How to design and build your own PC -- a computer from individual parts

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The goal

My kid plays computer games. He says his current one is shit. But I don't want to spend $1500 on a new one. So can we do better by building our own - using some parts kicking around? I'd like to get the price to half of that - about $750.

Let's start thinking:

Obviously, it needs to be good enough to play games. Will he get the top end? No way. The bottom end? Nope. I could not stand the whining. So it has to be a compromise.

To do this, let's start with the graphics card and find one that hits the so called 'sweet spot' So that's what I type into a search engine and quickly find recommendations from about the beginning of the year for a gaming graphics card that gives the best bang/buck.

I quickly home in on: GTx 560 from chat in Whirlpool.

Type into the Google search engine:

GTx 560 price site:.au

and see what comes up. ( I use the modifier site:.au to get Australian retailers )

The cheapest I find is $200. Typical $330. You have to shop around!

Other parts

The motherboard is the most important part because its build quality and performance affects everything. The graphics card can be replaced. The motherboard dictates what kind of memory you can use, how many extra cards it will accept and how much memory or how many disks you can install.

Lets first look at all the parts that we will need for a complete system:

Computer parts

part
Purpose
Motherboard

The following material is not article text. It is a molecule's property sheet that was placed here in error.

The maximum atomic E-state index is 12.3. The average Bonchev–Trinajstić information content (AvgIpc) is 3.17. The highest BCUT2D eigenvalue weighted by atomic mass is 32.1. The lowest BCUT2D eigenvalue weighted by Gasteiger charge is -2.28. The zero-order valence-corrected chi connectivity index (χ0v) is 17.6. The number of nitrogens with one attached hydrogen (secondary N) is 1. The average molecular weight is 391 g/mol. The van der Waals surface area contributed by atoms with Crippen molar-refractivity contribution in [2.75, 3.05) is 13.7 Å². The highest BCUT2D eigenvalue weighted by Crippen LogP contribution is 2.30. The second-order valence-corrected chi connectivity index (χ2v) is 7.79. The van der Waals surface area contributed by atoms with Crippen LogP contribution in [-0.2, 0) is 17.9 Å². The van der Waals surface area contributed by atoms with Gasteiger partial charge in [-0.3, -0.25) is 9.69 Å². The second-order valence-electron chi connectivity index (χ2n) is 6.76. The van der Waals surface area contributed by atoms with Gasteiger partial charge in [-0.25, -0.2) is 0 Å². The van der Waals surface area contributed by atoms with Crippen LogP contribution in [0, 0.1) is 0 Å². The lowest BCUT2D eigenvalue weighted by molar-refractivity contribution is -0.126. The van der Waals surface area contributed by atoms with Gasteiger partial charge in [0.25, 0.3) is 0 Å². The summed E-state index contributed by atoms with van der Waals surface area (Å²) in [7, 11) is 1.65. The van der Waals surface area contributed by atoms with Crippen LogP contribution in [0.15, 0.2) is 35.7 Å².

It's the main component
Graphics card
You need this for games. The one on-board will not handle the load.
CPU
The central Processing Unit. Aim for twin core at least these days. Mid-range because most of the hard work is done by the graphics card
Memory
There is DDS2 and DDS3 go for quality and go for no more than 4GB because Windows 7 32-bit home won't use any more than that.
Disk Drive
Consider Solid State for speed - but only if it is a decent size. It will be expensive. So it will probably be better to get a large fast ordinary serial drive.
Keyboard
He can buy his own. I'll supply a second hand one.
Mouse
Ditto to the keyboard.
Monitor
He can use the existing one.
PSU
You nede a quality Power supply for reliability - particularly with gaming graphics cards.
Case
If there is money available - get a flashy case to make him think it goes faster - especially if it has a red-stripe or a window to look at all the guts.

Motherboard choice

Asus P8Z68-M-Pro seems to be available for about $140 from a very cheap source. But let's look at the specifications to see if it is suitable. I know the Asus motherboards have a decent reputation.

Search for

Asus P8Z68-M-Pro specifications

What's important:

  • True SATA 6Gb/s Support
  • Quick and simple overclocking in the mouse driven BIOS - not that I recommend overclocking as it can limit the lifetime of the parts but many gamers to it anyway.
  • Supports Hard Drives over 2.2TB - This is not a bad idea since hard drives are getting so much bigger these days but to take advantage -you need a 64-bit operating system.